Mike Davis suggests that Gordon Umaki run for office, 'and truly receive a mandate from Lake Oswego voters,' ('Umaki's views are proving tiresome to keep reading,' Review, May 10). What a grand idea! Gordon Umaki would bring reason, accountability and lucid thinking to city hall. And best of all, a pair of listening ears.
In the matter of community recreation, the voters have expressed themselves again and again, but no one is listening. In scientific citizen surveys dating back to 1996, Lake Oswego citizens have consistently indicated that recreation should not be a priority for city council. In the last three consecutive scientific survey years, respondents have given recreation a piddling 3 percent priority rating and they have repeatedly and consistently indicated greater interest in schools, street maintenance, traffic, neighborhood pathways and growth management than in recreation.
Yet in December of '05, when the first meeting took place at Lakeridge (High School) regarding the proposed community center, city officials claimed to have hatched this plan in response to strong citizen demand over a number of years. It was a spurious claim then and it's a spurious claim now. There is simply no strong public support for a community center. Ten years of scientific citizen surveys tell a different tale.
In 1996, an overwhelming majority desired no increase in levels of service for recreation, library, teen and adult community center programs.
In 1998, the survey says: 'An Aquatic complex had the lowest level of support, with only 2 in 10 rating it a high priority.'
In 2000, four in 10 respondents said that a new recreation facility should not be a priority and Campbell deLong reported, 'Based on these findings, it appears that gaining voter approval of a bond measure to fund a new recreation facility will likely take a great deal of effort on behalf of the city and council members.'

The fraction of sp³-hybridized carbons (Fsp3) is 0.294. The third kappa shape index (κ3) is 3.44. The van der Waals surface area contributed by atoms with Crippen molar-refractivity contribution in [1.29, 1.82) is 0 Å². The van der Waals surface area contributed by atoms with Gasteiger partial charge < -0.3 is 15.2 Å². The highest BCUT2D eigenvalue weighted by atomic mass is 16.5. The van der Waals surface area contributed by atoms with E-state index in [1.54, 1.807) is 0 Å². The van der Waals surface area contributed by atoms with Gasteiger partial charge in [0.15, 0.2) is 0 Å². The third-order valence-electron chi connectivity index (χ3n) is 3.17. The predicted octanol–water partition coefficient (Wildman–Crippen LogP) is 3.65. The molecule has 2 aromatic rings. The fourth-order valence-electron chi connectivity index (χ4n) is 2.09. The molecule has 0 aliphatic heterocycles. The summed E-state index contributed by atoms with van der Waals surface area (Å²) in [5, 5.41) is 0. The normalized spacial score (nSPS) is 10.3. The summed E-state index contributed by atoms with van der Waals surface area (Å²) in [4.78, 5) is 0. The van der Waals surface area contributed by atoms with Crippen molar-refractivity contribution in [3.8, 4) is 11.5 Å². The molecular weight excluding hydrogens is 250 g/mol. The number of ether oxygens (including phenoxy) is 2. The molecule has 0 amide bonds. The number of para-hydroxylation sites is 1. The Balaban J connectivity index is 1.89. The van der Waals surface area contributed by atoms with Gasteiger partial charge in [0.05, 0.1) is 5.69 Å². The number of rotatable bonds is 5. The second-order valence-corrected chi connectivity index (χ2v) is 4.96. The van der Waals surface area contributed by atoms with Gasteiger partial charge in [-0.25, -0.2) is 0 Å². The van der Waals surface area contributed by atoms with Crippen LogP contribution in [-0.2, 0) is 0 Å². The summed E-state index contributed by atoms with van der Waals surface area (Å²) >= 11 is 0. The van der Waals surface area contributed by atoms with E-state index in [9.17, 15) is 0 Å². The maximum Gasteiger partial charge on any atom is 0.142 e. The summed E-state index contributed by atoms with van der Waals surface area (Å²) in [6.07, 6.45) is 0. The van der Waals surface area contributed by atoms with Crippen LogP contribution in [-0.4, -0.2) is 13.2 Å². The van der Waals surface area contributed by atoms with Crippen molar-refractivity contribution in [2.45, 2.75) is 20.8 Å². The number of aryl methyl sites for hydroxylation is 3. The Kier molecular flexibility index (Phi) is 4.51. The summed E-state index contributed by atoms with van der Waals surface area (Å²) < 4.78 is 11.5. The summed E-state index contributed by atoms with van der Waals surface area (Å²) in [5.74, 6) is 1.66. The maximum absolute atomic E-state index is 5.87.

In 2003, Campbell deLong concluded, '… it seems unlikely that funding for a major new recreation/aquatic center would generate the required support within the community at this time.'
In 2005, the most current scientific citizen survey, respondents clearly indicated only tepid support for a community center and Campbell deLong warned city council: 'Clearly, if city council believes that building a community center would be of great value to the community, it will have to work to build the kind of support that will be necessary for a bond measure to pass.'
And so city council is working hard, with your tax dollars, to create the illusion of public support for its vision of a memorable Centennial project.
It's a tough sell. Although the average Lake Oswegan is rapidly approaching retirement and a fixed income, city hall must persuade us it's a grand idea to burden our aging population with mountains of new debt for years to come. Although 69 percent of Lake Oswego households have no children under the age of 18, school enrollment is down and the cost of housing too high to attract young families, city hall must persuade us to spend $100 million for recreation at a time when we have a costly public health and safety hazard on our doorstep, with raw sewage spills in our lake and in some neighborhood streets.
Gordon Umaki is to be applauded for helping to raise awareness of the fact that public money is being squandered without public approval and in defiance of the public will.
If he can see farther than his own personal wish list, Mr. Davis and others like him should spend a weekend reading the citizen surveys and becoming acquainted with the will of the community. He may conclude, as I did, that city leaders either neglected to read these surveys or read them and ignored their findings. Either way, we have a problem and it's time for new ears at city hall.
Jacqueline Heydenrych is a resident of Lake Oswego.